Once again, the ball just feels slightly more natural than FIFA. Konami has definitely been tweaking the physics here a little as it is an upgrade of previous versions of PES too. The ball just feels right. It also has a number of great reactions to the surface and the players. In my play time I have seen subtle little bounces depending on the condition of the surface, and some very entertaining deflections. One time a rather tame shot of mine hit a defenders outstretched leg and sending the ball flying over the unaware keepers head. Stuff like this makes the game exciting and adds to the realism.

After quite some time playing I’ve only noticed two real flaws. The first involves the AI. For the most part the AI is extremely on the ball. Players find space and make runs into channels effectively. However, defenders sometimes seem to ignore loose balls entirely. I have scored and conceded goals where the ball bobbles past a defender as he watches on and allows a striker to nip in and grab it. It is frustrating and seems like an odd bug, considering the standard of the rest of the game.

The other flaw I noticed was the referees. They’re all over the place. Whether this is designed to represent the often-inconsistent refereeing of real life, or is just a design flaw is hard to tell. But there will be times where you scream at the screen in frustration as the referee awards a penalty for nothing.

It is a pity that the modes surrounding PES’ excellent gameplay are so thoroughly mediocre, and presented even worse.  Master League’s latest innovations just seem to be “let’s copy FIFA entirely” but make it look worse. Master League now has added cut scenes where you can interact with your staff, players and the press. But it does nothing. It has no tangible effect on the game and the scenes themselves are so generic you’ll find yourself skipping them quickly.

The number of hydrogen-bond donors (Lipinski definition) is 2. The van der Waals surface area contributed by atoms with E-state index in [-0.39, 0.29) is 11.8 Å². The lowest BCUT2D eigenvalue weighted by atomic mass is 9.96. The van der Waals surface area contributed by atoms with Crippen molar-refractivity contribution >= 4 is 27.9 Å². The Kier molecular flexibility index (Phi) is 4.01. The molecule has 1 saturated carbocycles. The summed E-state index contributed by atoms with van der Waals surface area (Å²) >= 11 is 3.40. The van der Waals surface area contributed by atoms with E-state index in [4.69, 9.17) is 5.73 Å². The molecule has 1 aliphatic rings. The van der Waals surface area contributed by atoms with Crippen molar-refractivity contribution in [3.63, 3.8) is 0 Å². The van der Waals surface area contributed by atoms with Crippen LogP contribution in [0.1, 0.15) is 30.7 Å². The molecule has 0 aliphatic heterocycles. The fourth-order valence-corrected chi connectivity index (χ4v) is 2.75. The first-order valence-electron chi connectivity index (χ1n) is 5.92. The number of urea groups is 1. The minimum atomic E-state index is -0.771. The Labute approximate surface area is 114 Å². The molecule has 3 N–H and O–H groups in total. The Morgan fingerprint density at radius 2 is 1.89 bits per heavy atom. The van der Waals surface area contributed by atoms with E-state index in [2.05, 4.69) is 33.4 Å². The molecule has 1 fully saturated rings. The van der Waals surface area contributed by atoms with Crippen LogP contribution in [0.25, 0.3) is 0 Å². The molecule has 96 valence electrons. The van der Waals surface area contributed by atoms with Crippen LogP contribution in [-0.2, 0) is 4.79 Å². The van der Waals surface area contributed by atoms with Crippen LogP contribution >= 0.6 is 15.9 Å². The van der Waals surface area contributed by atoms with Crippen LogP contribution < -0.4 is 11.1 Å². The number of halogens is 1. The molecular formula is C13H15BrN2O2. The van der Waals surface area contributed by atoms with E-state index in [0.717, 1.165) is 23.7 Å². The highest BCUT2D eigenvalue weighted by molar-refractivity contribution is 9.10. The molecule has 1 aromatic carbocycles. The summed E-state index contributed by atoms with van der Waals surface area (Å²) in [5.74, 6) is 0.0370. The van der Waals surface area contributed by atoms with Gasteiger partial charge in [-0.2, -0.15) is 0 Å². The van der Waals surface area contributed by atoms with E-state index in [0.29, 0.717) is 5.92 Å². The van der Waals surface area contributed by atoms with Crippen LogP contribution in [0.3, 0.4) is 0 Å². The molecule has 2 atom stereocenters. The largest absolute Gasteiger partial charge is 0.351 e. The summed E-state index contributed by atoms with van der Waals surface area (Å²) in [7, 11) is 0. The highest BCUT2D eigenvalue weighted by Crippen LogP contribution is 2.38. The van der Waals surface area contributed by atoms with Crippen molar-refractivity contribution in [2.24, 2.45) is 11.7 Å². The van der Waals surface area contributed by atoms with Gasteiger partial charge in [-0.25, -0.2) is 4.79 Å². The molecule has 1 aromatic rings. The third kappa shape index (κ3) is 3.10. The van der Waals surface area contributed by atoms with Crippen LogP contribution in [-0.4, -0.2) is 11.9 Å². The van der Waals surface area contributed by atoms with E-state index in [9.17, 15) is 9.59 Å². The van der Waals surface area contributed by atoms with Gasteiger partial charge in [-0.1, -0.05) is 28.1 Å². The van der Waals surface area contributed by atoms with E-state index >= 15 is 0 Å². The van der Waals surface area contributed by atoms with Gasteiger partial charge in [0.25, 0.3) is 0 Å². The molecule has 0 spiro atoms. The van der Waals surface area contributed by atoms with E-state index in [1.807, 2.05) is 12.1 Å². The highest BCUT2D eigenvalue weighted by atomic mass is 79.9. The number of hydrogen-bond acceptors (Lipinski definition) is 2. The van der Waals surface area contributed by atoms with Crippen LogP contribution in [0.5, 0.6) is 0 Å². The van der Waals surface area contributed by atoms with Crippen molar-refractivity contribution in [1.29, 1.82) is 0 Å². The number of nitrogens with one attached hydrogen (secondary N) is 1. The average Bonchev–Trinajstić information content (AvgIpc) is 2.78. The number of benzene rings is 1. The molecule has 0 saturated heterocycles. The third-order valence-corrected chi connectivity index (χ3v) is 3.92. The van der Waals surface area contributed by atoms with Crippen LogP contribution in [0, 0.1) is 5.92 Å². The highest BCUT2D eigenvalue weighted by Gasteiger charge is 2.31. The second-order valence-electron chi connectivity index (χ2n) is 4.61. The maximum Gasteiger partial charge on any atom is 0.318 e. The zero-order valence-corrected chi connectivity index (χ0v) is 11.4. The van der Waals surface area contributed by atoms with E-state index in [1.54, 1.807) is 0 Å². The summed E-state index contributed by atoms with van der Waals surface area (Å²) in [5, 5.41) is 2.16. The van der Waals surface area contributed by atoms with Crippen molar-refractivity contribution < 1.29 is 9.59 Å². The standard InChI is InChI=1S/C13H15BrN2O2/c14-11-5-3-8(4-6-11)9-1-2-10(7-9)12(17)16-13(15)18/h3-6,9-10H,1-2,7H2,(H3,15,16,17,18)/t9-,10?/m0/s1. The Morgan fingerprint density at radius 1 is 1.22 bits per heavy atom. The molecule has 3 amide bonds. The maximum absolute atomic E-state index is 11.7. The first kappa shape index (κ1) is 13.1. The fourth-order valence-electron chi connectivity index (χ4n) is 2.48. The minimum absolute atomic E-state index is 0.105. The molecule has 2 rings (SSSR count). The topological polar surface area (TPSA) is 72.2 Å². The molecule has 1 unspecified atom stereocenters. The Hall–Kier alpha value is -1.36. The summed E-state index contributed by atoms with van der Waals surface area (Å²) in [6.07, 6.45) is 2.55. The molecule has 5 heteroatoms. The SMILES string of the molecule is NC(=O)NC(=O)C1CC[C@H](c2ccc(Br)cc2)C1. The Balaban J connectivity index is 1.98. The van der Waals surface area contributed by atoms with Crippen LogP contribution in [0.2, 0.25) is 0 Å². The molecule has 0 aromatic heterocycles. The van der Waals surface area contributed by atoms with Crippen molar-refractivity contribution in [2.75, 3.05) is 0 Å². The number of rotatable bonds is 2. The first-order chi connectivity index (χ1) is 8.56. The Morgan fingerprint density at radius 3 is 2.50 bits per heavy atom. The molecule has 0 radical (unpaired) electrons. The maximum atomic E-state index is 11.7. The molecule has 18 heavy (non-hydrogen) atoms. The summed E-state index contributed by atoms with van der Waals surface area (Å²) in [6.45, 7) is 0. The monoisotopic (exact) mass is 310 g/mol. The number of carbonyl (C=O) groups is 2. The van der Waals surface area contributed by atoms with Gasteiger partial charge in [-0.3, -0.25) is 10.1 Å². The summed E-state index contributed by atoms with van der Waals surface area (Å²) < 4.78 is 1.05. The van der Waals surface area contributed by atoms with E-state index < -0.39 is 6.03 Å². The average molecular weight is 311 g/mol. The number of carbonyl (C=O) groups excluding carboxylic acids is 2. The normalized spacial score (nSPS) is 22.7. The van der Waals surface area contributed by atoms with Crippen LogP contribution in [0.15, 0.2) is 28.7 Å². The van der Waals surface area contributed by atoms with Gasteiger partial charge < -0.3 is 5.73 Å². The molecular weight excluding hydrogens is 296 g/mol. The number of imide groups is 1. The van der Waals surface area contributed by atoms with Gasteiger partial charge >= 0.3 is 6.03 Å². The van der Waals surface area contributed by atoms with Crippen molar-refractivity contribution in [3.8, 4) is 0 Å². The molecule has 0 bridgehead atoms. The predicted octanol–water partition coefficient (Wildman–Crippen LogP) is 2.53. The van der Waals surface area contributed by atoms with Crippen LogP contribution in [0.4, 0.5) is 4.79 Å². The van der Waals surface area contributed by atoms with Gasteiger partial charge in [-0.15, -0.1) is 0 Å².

The transfer market in Master League has seen a bit of an improvement. More realistic offers are the order of the day. But for the most part you will just find yourself advancing the calendar so you can play a damn game.

MyClub is now probably PES’ best mode. Like FIFA Ultimate Team, MyClub sees you building a dream squad of past and present players. Unlike Ultimate Team, MyClub is much less reliant on using your wallet to get a result. Microtransactions do exist, but you won’t be opening packs continuously. In fact, you can build up a decent team without spending any money at all.

As per usual the presentation of the game is a severe let down. Bland menus, bland music and awful commentary are par for the course for PES. You do really wish they’d give it an overhaul, as it’s becoming harder and harder to justify paying full price for such lazily assembled content.

Final Thoughts?

Ultimately the question everyone is asking, is it better than FIFA? It comes down to personal preference. PES 2020 undoubtedly plays a better more compelling version of the beautiful game. But some people will never get over the unlicensed content, and the extremely little effort Konami seems to place on anything outside of the on the pitch action. The effort Konami has made into the on the pitch action deserves notice. T hey’ve once again tweaked the formula and made an exciting yet realistic game of football. Not quite a wonder goal, but you’ve got to appreciate the effort put in.